Some questioned the value of this segment of the trail to the BeltLine project, since it presently lacks connectivity with other PATH segments. They cited correspondence with CSX railroad officials who claim there is no agreement to allow the path to pass under the railroad trestle in the park in order to connect up with the Ardmore Park segment of the PATH.

PATH Foundation Executive Director Ed McBrayer had told BeltLine officials and neighborhood representatives months ago that CSX had agreed to allow the connection under its railroad trestle.

Even those in the audience not directly associated with the Tanyard Creek Park trail issue questioned the value of participating in the community input sessions if the community’s viewpoints are not seriously considered.

In addition to representatives from Collier Hills, North Collier Hills and Ardmore Park neighborhoods and representatives from the Friends of Tanyard Creek Park organization, the neighborhoods of Peachtree Hills, Brookwood Hills, Piedmont Heights and others along the border of south Buckhead were represented in force at the meeting.

“How does the accepted route represent any input from the neighborhoods?” asked one member of Friends of Tanyard Creek Park.

Universally, the neighborhood representatives said they are not opposed to the trail. They are opposed to the route chosen for the trail and are upset that months worth of negotiations and compromising have been “ignored” in the decision-making process.

Montague told the group she has been discussing with city council members the issue of citizen participation in the BeltLine process over the 25-year course of its development. She questioned how to determine whether the viewpoints voiced represent a vocal few or a majority opinion.

Furthermore, she seemingly questioned whether community input from small segments of the Beltline project should impact decisions that are important to the success of the entire project.

“All decisions are not created equal,” Montague stated. She said loss of dollars and loss of momentum are important factors in BeltLine decisions.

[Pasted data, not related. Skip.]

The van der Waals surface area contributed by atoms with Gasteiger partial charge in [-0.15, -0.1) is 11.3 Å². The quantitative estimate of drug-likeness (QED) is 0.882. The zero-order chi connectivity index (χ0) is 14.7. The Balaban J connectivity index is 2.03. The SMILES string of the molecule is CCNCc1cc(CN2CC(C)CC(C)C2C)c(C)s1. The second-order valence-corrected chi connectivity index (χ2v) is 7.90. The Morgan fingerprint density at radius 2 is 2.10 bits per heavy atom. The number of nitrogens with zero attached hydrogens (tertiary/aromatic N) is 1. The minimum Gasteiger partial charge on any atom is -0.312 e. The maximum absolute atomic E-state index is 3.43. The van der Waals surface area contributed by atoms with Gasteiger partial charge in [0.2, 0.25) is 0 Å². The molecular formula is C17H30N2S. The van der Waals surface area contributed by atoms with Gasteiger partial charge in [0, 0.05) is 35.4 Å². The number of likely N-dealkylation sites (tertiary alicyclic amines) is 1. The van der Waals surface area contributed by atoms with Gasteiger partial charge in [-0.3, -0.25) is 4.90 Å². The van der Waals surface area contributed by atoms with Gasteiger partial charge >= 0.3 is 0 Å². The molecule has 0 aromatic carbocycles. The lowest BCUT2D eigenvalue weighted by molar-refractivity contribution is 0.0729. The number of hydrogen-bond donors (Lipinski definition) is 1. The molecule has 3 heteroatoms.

It was pointed out that BeltLine COO Tina Arbes had been asked several times during the community input sessions who would make the final decisions and had not been able to answer the question. Just last month, those who have been involved in every meeting discovered that Mayor Shirley Franklin has a BeltLine sub-cabinet that would make the final decision and did so on Jan. 15.

When asked who represented the neighborhoods’ viewpoints at the subcabinet meeting, which involved only representatives of city departments and the BeltLine, Arbes said Lewis represented the neighborhoods’ viewpoint.

Montague said the decision normally would be made by Atlanta BeltLine Inc., the city’s Parks Department and PATH, but she took it to the mayor’s sub-cabinet “knowing there would be controversy involved in the decision.”

Hart, who had the last word at the meeting, urged the BeltLine officials to return to the table with neighborhood representatives and continue to work on reaching a compromise that will be acceptable to all parties. His offer was met with silence.

Karen Levy, a member of Friends of Tanyard Creek Park, told Montague that they had had the opportunity to marshal “support of the neighborhoods and build momentum for the BeltLine,” but this decision and the blatant disregarding of the neighborhoods’ input has changed that.